Carbon monoxide poisoning is a potentially fatal condition caused by inhalation of carbon monoxide, a toxic, colorless, odorless and tasteless gas.
The symptoms are acute and develop rapidly. Unborn fetuses, neonates and young children are more susceptible to harmful effects of carbon monoxide . These include:
Chronic poisoning due to exposure to low concentrations of carbon monoxide is also common. It is seen in cases of occupational exposure to carbon monoxide or in smokers. Even chronic passive smoking can cause these symptoms. The signs of chronic exposure usually disappear on spending time away from workplace or home and may give an indication of carbon monoxide poisoning. The signs and symptoms of chronic poisoning include:
In people with heart problems, respiratory disorders, and anemia and in pregnant women, even minor exposure to carbon monoxide may prove to be fatal. Encephalopathies develop in neonates as a result of carbon monoxide exposure.
Immediate care should be given to the patients .
The prognosis of carbon monoxide poisoning is hard to predict. About 30% of the patients suffer fatal complications due to unavailability of immediate medical care. About 11% of the surviving patients suffer from chronic neurological disorders particularly, memory loss. Longer the exposure to carbon monoxide, poorer is the prognosis. Delay in treatment can also lead to poor outcomes.
Carbon monoxide poisoning is usually accidental and caused by  :
Exact number of accidents and deaths due to carbon monoxide poisoning is unknown and majority of the cases go unregistered. No racial factors are involved. Males are, however, more predisposed to carbon monoxide poisoning due to workplace exposure.
The cases of carbon monoxide poisoning have a seasonal tendency due to use of heaters and burning of wood and coal for keeping warm in the winters.
Once inhaled, carbon monoxide rapidly diffuses across the alveolar membrane and passes into the blood stream to bind to hemoglobin after displacing oxygen. Another oxygen carrying protein, myoglobin, is also bound by carbon monoxide.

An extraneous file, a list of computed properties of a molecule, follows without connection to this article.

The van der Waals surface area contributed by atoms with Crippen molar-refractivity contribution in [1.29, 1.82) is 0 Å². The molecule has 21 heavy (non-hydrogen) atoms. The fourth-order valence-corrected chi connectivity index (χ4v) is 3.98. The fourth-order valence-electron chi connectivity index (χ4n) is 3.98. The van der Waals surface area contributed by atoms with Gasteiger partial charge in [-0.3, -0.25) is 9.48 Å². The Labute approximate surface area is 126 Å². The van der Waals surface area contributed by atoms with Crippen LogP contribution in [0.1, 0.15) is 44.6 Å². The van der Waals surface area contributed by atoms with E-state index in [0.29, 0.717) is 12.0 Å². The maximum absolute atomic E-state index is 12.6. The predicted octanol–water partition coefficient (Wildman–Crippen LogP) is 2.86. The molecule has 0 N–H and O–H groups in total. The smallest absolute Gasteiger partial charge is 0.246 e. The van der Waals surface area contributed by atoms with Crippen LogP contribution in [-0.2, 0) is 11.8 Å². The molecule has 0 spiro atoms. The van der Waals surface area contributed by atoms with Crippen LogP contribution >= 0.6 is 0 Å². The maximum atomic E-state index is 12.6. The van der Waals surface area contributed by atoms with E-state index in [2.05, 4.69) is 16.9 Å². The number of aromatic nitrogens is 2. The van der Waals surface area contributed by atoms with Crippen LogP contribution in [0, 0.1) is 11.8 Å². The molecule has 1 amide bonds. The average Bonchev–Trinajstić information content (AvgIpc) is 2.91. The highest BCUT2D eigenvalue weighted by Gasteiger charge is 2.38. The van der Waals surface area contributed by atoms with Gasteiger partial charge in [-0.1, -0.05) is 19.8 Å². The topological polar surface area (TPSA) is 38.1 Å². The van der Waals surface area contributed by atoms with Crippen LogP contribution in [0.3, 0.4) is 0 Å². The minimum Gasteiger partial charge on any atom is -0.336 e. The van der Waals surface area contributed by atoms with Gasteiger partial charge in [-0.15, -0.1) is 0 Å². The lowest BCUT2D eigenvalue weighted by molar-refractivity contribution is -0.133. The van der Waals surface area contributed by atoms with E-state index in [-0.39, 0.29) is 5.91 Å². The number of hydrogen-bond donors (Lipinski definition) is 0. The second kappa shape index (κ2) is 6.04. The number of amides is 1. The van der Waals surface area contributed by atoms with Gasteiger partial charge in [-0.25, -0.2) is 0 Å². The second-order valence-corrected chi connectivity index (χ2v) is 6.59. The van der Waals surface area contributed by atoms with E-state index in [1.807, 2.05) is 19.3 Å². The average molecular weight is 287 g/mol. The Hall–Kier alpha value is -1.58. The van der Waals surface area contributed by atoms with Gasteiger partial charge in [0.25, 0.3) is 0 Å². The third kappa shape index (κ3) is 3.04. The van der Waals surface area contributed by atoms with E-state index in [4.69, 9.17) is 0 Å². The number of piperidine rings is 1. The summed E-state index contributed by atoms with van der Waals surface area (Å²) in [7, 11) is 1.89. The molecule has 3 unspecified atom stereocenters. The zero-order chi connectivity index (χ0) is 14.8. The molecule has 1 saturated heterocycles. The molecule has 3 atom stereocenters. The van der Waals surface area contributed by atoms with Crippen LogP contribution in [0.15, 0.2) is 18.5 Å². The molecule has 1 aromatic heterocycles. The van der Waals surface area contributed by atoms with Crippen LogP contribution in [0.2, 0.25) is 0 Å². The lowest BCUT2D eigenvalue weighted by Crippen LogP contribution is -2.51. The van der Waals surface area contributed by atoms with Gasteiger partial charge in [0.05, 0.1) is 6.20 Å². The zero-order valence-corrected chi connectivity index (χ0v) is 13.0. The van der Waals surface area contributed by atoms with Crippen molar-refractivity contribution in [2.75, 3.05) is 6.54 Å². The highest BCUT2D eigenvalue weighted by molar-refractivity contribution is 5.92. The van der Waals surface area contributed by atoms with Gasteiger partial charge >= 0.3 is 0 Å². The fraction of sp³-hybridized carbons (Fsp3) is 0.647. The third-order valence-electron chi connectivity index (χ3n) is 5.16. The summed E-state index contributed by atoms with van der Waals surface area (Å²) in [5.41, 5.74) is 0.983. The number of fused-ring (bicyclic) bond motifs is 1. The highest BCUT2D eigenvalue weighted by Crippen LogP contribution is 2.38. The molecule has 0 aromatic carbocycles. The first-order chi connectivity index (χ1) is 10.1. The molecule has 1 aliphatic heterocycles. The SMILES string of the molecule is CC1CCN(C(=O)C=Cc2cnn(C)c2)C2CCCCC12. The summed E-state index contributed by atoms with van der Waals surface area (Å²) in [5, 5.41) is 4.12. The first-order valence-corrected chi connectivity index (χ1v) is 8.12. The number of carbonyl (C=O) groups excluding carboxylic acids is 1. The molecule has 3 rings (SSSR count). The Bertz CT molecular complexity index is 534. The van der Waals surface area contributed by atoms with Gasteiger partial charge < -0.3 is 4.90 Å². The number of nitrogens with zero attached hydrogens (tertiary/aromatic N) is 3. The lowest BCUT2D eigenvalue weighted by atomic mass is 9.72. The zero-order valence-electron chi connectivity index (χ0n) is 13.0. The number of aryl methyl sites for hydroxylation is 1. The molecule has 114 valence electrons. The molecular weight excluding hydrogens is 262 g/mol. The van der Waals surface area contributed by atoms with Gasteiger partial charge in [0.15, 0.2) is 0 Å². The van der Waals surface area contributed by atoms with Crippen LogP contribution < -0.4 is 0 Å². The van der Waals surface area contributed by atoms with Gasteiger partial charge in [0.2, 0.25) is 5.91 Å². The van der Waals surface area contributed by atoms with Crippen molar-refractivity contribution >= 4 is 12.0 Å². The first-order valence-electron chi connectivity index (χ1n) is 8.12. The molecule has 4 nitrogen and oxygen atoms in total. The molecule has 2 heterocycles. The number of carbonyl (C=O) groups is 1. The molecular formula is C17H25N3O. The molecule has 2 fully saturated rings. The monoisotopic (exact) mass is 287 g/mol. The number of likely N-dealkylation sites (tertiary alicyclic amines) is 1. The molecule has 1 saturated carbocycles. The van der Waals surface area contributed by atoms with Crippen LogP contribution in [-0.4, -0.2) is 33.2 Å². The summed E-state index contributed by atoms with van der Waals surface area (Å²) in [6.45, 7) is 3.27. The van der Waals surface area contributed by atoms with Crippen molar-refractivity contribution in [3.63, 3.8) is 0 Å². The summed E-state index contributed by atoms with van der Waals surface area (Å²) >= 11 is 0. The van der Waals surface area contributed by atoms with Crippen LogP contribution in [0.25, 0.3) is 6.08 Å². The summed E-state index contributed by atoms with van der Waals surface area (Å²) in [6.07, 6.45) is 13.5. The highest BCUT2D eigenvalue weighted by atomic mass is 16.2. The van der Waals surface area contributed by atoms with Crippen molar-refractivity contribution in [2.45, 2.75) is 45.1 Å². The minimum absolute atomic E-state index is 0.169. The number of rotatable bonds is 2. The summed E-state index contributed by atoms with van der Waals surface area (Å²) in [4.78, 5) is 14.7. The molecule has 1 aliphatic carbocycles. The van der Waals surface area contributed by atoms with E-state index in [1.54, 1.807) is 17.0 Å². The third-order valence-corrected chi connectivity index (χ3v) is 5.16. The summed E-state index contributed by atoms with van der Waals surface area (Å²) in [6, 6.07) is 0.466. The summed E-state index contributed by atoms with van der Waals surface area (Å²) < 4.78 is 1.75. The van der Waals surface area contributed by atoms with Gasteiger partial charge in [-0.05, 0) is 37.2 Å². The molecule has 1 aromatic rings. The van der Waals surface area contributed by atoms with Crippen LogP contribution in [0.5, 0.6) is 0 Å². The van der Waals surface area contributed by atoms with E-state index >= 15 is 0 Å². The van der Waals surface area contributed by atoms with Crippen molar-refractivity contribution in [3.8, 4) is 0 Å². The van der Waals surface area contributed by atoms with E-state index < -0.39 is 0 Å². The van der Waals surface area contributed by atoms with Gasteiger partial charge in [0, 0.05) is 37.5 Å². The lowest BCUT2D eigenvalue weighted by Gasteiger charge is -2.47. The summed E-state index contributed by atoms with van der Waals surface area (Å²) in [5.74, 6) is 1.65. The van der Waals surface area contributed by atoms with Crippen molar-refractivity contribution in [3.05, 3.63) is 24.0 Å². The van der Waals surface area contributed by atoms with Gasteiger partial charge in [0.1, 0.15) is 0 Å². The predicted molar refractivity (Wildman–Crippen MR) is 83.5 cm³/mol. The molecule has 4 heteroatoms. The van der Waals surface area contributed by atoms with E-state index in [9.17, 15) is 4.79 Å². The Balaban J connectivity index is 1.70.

Carboxyhemoglobin (HbCO) is formed as a result. Carboxyhemoglobin not only limits the oxygen delivery to the tissues but also decreases the affinity of hemoglobin for normal oxygen . The tissues suffer hypoxic injury as a result of tissue asphyxia. Cardiac output is reduced. Hypotension occurs.
Carbon monoxide also affects the mitochondrial oxidation. It binds to cytochrome oxidase, an enzyme required for normal oxidative process, thereby affecting the energy processes. Cytochrome C and P450 are also affected. Acidosis occurring as a result of carboxyhemoglobin formation leads to hyperventilation and shortness of breath.
Carbon monoxide also causes the release of nitric oxide (NO) from vascular epithelium, leading to vasodilation, leakage of plasma from capillaries and edema. Oxygen free radicals trigger the apoptotic pathway, causing irreversible cell injury if the condition persists for long. In the central nervous system (CNS), demyelination of nerve fibers is interfered with. In brain tissue, areas of necrosis might be seen.
Carbon monoxide (CO) is the gas produced as a result of incomplete oxidation process. It is commonly produced as a by-product during industrial or domestic burning of gasoline, diesel or petrol or coal. The gas is colorless, odorless (therefore, difficult to detect) and has high affinity for hemoglobin in human blood. It is, therefore, aptly known as the “silent killer”. It readily enters the circulation, displacing oxygen from the hemoglobin and depriving the tissues of oxygen. Rapid treatment is usually required in cases of carbon monoxide poisoning to counter its effects .
Improper burning of wood, gas or petrol can cause the formation of carbon monoxide gas which is highly toxic to the human body. It hinders the oxygen supply to the body tissues, posing fatal health problems like difficulty in breathing, dizziness, double vision, lightheadedness, abdominal pain, nausea and vomiting. The person can faint and even go into a coma if not treated immediately.
The gas operated stoves and heaters should be checked regularly to avoid leakage problems. Areas where stoves are burnt should be well ventilated. With proper precautionary measures, carbon monoxide poisoning can be avoided.